Following the war in Ukraine, fuel costs have risen at an unprecedented rate. This has posed a stiff challenge for the road freight shipping industry which is now forced to run on smaller capital and tighter profit margin. Independent freight operators and small trucking companies in the US are the hardest hit by the hike in fuel prices.
The cost of diesel in the USA has risen by over $1.10 / gallon in the weeks following the war in Ukraine. The Russian invasion of Ukraine has seriously destabilized the international energy market and resulted in a surge in crude oil prices. Not just in the USA, but countries around the world are having to deal with a massive hike in fuel prices. The inevitable outcome of the surging fuel cost is increased pressure on the freight forwarding industry in general and the trucking sector in particular. The increased oil prices are leading to additional expenditure for trucking operations. As a result, the carriers are having to use fuel surcharges to cover the high diesel prices.
In today’s blog, we are going to talk about the implications of the hike in fuel prices on the road freight shipping industry with a special focus on the trucking sector.
Small trucking companies hit real hard by the rise in fuel prices
The small trucking companies are having to bear the brunt of the gas price hike. This is because the larger carriers usually have lines of credit along with working capital. This provides them with a much-needed financial cushion. Therefore, even if they receive payment more than a month after moving the goods, they can easily make a good profit within a couple of months. However, even if a small carrier imposes surcharges, they don’t receive the payment for 30-45 days. As a result, they need to float that difference in the interim period which can be bad for their businesses.
It goes without saying that it is the customers who ultimately have to pay a higher price for their products due to the rise in trucking expenses. Additionally, the rise in fuel prices coincided with a time when Americans were already having to deal with rising inflation.
The ongoing crisis might force several small trucking companies to shut down in the coming months
Several small trucking companies that are owner-operators are risking a shutdown of their business due to the ongoing crisis. This is because the small companies cannot always negotiate a fuel surcharge that could permit them to pass on the additional oil expenses to a shipper’s freight bill. As a result, they are the most vulnerable parties in case of a rise in oil prices. Several owner-operators in the USA work under contracts that allows them to get a flat fee for moving the goods without surcharges.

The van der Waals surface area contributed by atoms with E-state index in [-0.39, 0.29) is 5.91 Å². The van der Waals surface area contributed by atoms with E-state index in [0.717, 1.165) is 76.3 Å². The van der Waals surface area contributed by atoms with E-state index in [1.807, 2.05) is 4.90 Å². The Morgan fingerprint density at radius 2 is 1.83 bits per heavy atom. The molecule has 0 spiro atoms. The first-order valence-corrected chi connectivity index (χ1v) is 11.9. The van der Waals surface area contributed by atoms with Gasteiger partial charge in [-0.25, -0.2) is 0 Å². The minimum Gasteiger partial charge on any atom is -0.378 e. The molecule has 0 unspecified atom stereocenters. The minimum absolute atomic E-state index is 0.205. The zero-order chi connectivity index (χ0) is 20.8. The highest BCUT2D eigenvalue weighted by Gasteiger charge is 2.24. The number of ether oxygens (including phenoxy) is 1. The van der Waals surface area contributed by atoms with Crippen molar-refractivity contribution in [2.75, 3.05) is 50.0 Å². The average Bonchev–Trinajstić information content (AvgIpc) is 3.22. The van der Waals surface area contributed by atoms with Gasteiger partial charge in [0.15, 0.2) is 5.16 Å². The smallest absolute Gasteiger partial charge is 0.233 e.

According to Owner-Operator Independent Drivers Association the small trucking companies approximately buy 80,000 gallons of diesel per year. Therefore, it is only a matter of time before the surging oil prices force some of these owner-operators to quit their businesses. It doesn’t come as a surprise that many trucking companies are downsizing their companies to stay in the business. An owner-operator in the Northeast, Sadaya Morris states that her fuel costs rose from $250 a week to around $400 just after the war started. This forced her to shift her business away from the freight forwarders. She is now working directly with the customers so that she can pass along the fuel surcharges.
Efforts from the Biden administration to mitigate the crisis
Following the crisis, US President Joe Biden has announced a plan of releasing around 1 million barrels of oil per day from the Strategic Petroleum Reserve. The administration plans to carry this out for 6 months to mitigate the fuel price hike. If carried out as planned, this move will be the largest release of oil reserves in the history of the US. The first barrels will most probably hit the market by the month of May.